Iran has been a source of international concern for decades. Its general hostility to the international system disturbs the regional order. Tehran’s initial aim of exporting the 1979 revolution, supplanted later by exporting its revolutionary model, has caused anxiety in smaller, traditional regimes. And the view that it is a belligerent state all too ready to resort to force feeds concern about its nuclear ambitions. This perspective, largely shared by Israel and some members of the Gulf Cooperation Council, is plausible but incomplete. I will argue that by orthodox standards Iran is militarily weak, and cautious, defensive and prudent in resorting to force. This is due as much to experience as to realism about its own limits. The country does not see itself as a military power or aspire to become one, even if some of its utterances and behaviour leave room for scepticism on this point.

Iran’s approach to military power and strategy should be seen in the context of its recent history and its goals. The country has little experience of war in modern times. In fact, Iranian history over the past century and a half had been free of war, until the 1980–88 conflict with Iraq, which Iranians call the ‘imposed war’. Iran has been the victim of invasions and occupations, but is itself rather passive. The CIA’s clandestine history called this Iran’s ‘modern tradition of defeat’.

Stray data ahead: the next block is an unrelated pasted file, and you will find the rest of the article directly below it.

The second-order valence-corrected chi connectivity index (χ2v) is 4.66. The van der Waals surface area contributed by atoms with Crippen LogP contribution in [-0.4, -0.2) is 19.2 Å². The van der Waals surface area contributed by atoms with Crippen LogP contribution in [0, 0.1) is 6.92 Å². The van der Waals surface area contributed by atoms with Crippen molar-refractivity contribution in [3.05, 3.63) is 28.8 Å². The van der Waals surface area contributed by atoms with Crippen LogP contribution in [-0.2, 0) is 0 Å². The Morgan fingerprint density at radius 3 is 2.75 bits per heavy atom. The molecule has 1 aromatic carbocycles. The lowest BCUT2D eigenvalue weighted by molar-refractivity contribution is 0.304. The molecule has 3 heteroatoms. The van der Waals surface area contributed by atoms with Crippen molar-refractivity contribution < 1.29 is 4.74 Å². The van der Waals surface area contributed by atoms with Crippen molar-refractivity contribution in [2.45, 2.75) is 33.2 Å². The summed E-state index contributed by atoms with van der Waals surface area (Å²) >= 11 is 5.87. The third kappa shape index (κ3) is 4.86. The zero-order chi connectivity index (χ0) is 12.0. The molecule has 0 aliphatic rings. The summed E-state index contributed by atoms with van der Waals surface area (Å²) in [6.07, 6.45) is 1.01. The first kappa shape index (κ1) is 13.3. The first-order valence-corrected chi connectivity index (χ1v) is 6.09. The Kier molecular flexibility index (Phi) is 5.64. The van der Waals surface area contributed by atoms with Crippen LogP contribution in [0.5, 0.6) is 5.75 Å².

Iran established a national army only recently, under the Pahlavis. The country has no martial tradition, and does not share neighbouring Turkey’s high esteem for the profession of arms. Iran did much to provoke the war with Iraq, but did not start or expect it. Tehran has avoided direct military conflict ever since, and its military expenditure is slight compared to that of its smaller Gulf neighbours.

Unlike these smaller states, Iran’s imports are limited and basic rather than modern or high-tech. Although isolated, sanctioned, contained and depicted as a military threat by some, the country has rarely threatened to use force or seen its own security in military terms. Instead, it has steadily focused on the maintenance of domestic stability and security.

Tehran does not overestimate its military power. A recent statement by Minister of Foreign Affairs Javad Zarif reflects a widespread view within Iran: ‘do you think the US, which can destroy all our military systems with one bomb, is scared of our military system?’ This view holds that the country’s military power is deficient, and that diplomacy and commitment, or stubbornness, have allowed Tehran to run quite far on an empty tank....

The full article is published in Survival